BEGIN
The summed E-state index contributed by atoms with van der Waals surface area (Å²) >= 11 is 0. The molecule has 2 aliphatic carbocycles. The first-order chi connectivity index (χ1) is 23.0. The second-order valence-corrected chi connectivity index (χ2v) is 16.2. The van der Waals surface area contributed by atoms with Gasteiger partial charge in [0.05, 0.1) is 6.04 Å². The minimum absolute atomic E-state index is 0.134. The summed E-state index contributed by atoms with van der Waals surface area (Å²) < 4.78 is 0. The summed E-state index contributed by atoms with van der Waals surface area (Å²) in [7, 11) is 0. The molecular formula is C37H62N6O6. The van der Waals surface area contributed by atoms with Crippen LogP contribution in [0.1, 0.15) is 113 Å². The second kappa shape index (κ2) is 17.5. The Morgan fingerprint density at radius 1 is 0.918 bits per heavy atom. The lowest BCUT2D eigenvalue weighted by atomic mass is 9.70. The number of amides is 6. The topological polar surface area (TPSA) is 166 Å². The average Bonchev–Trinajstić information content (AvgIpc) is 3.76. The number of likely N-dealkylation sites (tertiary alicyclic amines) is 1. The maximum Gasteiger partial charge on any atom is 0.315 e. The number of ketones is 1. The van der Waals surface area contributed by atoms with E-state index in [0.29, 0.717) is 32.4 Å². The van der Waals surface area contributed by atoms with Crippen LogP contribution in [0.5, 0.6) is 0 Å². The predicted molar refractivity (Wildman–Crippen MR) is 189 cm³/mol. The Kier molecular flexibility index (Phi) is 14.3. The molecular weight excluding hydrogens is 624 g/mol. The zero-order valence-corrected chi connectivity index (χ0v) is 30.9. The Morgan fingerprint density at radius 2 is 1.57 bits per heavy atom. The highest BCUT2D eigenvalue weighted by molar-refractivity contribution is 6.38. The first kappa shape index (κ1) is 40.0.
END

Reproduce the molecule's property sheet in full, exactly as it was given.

The summed E-state index contributed by atoms with van der Waals surface area (Å²) >= 11 is 0. The molecule has 2 aliphatic carbocycles. The first-order chi connectivity index (χ1) is 23.0. The second-order valence-corrected chi connectivity index (χ2v) is 16.2. The van der Waals surface area contributed by atoms with Gasteiger partial charge in [0.05, 0.1) is 6.04 Å². The minimum absolute atomic E-state index is 0.134. The summed E-state index contributed by atoms with van der Waals surface area (Å²) < 4.78 is 0. The summed E-state index contributed by atoms with van der Waals surface area (Å²) in [7, 11) is 0. The molecular formula is C37H62N6O6. The van der Waals surface area contributed by atoms with Crippen LogP contribution in [0.1, 0.15) is 113 Å². The second kappa shape index (κ2) is 17.5. The Morgan fingerprint density at radius 1 is 0.918 bits per heavy atom. The lowest BCUT2D eigenvalue weighted by atomic mass is 9.70. The number of amides is 6. The topological polar surface area (TPSA) is 166 Å². The average Bonchev–Trinajstić information content (AvgIpc) is 3.76. The number of likely N-dealkylation sites (tertiary alicyclic amines) is 1. The maximum Gasteiger partial charge on any atom is 0.315 e. The number of ketones is 1. The van der Waals surface area contributed by atoms with E-state index in [0.29, 0.717) is 32.4 Å². The van der Waals surface area contributed by atoms with Crippen LogP contribution in [0.5, 0.6) is 0 Å². The predicted molar refractivity (Wildman–Crippen MR) is 189 cm³/mol. The Kier molecular flexibility index (Phi) is 14.3. The molecular weight excluding hydrogens is 624 g/mol. The zero-order valence-corrected chi connectivity index (χ0v) is 30.9. The Morgan fingerprint density at radius 2 is 1.57 bits per heavy atom. The highest BCUT2D eigenvalue weighted by molar-refractivity contribution is 6.38. The first kappa shape index (κ1) is 40.0.